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Alistair Cooke


Book review by Anthony Campbell. Copyright © Anthony Campbell (2001).

Alistair Cooke's "Letter from America" has become an institution on the BBC. Cooke started broadcasting these talks during the second world war and he has gone on doing so ever since. British listeners with no first-hand acquaintance with the USA have probably gathered much of what they know about the country through Cooke, who is particularly well qualified to interpret the USA for a British audience because he was born and brought up in England (in Lancashire). The present book is based on a series of television programmes which he made in 1973. It's historical, starting at the beginning with the "discovery" by Columbus and ending with a consideration of America's nuclear arsenal. Although well researched, it's a very personal account, as the title indicates, and its appeal to British listeners comes in part from the affection that many of them will feel for its author.

Cooke is of course a very experienced writer and he wears his scholarship lightly; the book is very readable and contains lots of lively accounts of the dramatis personae, who are brought vividly to life. One lack I found was the absence of a modern map of the USA; the end flyleaf does contain a map from 1873 but many British readers will need to keep an atlas beside them as they read.

The War of Independence is dealt with in a fair amount of detail; the Civil War is rather more compressed, perhaps because Cooke felt that if given too much prominence it might unbalance the book, though there are some moving photographs, including one of the very few actually depicting a battlefield. After the war the pioneers moved westwards, motivated in part by the hope of finding gold, and Cooke provides a dramatic account of the privations they endured and of the lawless nature of frontier life. This state of affairs didn't last long, however, as the USA developed methods of mass production and advertising that radically transformed the nature of small-town life and later spread across the world.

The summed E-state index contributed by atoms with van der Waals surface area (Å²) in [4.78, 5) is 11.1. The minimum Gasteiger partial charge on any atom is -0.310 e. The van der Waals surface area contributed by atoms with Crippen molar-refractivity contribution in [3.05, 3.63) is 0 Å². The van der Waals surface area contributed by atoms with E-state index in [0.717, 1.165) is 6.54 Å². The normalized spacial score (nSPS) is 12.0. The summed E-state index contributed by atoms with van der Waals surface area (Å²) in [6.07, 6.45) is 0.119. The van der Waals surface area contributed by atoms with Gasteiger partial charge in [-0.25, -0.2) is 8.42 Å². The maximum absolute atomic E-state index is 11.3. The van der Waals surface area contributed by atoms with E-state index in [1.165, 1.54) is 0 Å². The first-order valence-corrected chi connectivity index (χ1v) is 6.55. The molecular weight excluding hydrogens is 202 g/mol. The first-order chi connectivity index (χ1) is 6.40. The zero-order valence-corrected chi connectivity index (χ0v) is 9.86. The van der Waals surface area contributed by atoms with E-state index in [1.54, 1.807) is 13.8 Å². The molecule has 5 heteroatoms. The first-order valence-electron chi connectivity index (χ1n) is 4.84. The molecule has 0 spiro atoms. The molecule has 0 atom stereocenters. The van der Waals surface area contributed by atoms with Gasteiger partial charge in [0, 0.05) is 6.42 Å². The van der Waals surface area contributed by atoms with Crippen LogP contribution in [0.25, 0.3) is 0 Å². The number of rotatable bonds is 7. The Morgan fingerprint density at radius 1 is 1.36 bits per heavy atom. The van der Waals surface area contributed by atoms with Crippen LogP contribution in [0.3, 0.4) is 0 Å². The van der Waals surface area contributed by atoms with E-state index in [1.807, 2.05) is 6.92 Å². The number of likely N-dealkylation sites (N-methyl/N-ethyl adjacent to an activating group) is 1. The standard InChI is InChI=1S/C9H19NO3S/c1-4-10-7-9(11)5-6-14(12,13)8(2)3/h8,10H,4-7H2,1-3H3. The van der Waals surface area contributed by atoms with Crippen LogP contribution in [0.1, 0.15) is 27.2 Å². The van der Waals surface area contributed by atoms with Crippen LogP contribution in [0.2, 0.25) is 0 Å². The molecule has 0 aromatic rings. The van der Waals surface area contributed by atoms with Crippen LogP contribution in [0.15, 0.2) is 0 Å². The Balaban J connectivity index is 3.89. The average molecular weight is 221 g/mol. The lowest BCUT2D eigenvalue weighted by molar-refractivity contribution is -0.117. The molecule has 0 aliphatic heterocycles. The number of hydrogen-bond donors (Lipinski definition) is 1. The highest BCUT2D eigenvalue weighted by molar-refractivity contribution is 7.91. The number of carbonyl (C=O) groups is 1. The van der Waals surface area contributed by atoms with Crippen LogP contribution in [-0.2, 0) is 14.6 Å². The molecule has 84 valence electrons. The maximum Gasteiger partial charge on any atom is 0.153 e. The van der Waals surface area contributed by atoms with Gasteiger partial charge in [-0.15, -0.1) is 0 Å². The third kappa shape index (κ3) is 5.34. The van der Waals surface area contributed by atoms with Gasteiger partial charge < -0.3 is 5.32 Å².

Cooke, it's plain, is fascinated by his adopted country and admires it for many reasons, but the portrait he presents is "warts and all". He includes an appalling account of a lynching in the South and there is a moving photograph of the former warrior chief Geronimo, now aged 76 and sitting in a top hat at the wheel of a touring car in 1905, which seems to sum up the fate of the native Americans. In an epilogue, he says he thinks he can recognize several of the symptoms that Edward Gibbon maintained were signs of the decline of Rome: love of show and luxury, a widening gap between rich and poor, an obsession with sex, freakishness in the arts masquerading as originality. These things, as he says, were also to be found in western Europe, though less obviously. More than a quarter of a century on, they seem to be becoming ever more noticeable.

Much has happened since Cooke wrote this book, including the end of the Cold War and the scandalous presidencies of Nixon and Clinton. All these events, which Cooke has of course meditated on in his journalism, would merit a book in themselves, and to this extent the present book is out of date. However, as a popular survey of the history of the USA up to the 1970s it remains of value and is still worth reading.

%T Alistair Cooke's America
%A Alistair Cooke
%I British Broadcasting Corporation
%C London
%D 1973
%G ISBN 0-563-12182-3
%P 400 pp
%K History
%O Illustrated
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